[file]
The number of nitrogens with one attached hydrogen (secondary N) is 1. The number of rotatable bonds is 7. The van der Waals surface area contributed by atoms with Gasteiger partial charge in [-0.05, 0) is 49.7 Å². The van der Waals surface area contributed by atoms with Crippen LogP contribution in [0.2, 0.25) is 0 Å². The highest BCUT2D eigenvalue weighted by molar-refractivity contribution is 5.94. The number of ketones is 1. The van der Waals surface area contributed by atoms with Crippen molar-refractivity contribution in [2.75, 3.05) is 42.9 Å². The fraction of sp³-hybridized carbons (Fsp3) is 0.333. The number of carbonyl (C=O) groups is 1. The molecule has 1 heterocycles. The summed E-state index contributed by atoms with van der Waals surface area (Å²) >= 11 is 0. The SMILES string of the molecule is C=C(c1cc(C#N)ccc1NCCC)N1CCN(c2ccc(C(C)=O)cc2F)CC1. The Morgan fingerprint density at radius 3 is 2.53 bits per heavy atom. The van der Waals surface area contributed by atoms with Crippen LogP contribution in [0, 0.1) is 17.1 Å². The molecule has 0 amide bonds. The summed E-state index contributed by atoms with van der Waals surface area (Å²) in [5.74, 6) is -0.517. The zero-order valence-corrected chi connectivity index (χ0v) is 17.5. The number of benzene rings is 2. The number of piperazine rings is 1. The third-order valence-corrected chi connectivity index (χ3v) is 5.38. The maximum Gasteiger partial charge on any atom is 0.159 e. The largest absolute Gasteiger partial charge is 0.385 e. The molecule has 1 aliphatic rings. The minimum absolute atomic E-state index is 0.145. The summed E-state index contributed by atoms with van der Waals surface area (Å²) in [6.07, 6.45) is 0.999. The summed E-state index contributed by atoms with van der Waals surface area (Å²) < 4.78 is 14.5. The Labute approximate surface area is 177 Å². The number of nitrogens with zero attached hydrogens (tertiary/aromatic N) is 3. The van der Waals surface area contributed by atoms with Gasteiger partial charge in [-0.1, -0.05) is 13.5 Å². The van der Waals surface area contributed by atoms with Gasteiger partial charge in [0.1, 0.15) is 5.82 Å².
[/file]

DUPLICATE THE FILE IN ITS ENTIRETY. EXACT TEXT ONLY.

The number of nitrogens with one attached hydrogen (secondary N) is 1. The number of rotatable bonds is 7. The van der Waals surface area contributed by atoms with Gasteiger partial charge in [-0.05, 0) is 49.7 Å². The van der Waals surface area contributed by atoms with Crippen LogP contribution in [0.2, 0.25) is 0 Å². The highest BCUT2D eigenvalue weighted by molar-refractivity contribution is 5.94. The number of ketones is 1. The van der Waals surface area contributed by atoms with Crippen molar-refractivity contribution in [2.75, 3.05) is 42.9 Å². The fraction of sp³-hybridized carbons (Fsp3) is 0.333. The number of carbonyl (C=O) groups is 1. The molecule has 1 heterocycles. The summed E-state index contributed by atoms with van der Waals surface area (Å²) >= 11 is 0. The SMILES string of the molecule is C=C(c1cc(C#N)ccc1NCCC)N1CCN(c2ccc(C(C)=O)cc2F)CC1. The Morgan fingerprint density at radius 3 is 2.53 bits per heavy atom. The van der Waals surface area contributed by atoms with Crippen LogP contribution in [0, 0.1) is 17.1 Å². The molecule has 0 amide bonds. The summed E-state index contributed by atoms with van der Waals surface area (Å²) in [5.74, 6) is -0.517. The zero-order valence-corrected chi connectivity index (χ0v) is 17.5. The number of benzene rings is 2. The number of piperazine rings is 1. The third-order valence-corrected chi connectivity index (χ3v) is 5.38. The maximum Gasteiger partial charge on any atom is 0.159 e. The largest absolute Gasteiger partial charge is 0.385 e. The molecule has 1 aliphatic rings. The minimum absolute atomic E-state index is 0.145. The summed E-state index contributed by atoms with van der Waals surface area (Å²) in [6.07, 6.45) is 0.999. The summed E-state index contributed by atoms with van der Waals surface area (Å²) < 4.78 is 14.5. The Labute approximate surface area is 177 Å². The number of nitrogens with zero attached hydrogens (tertiary/aromatic N) is 3. The van der Waals surface area contributed by atoms with Gasteiger partial charge in [-0.1, -0.05) is 13.5 Å². The van der Waals surface area contributed by atoms with Gasteiger partial charge in [0.1, 0.15) is 5.82 Å².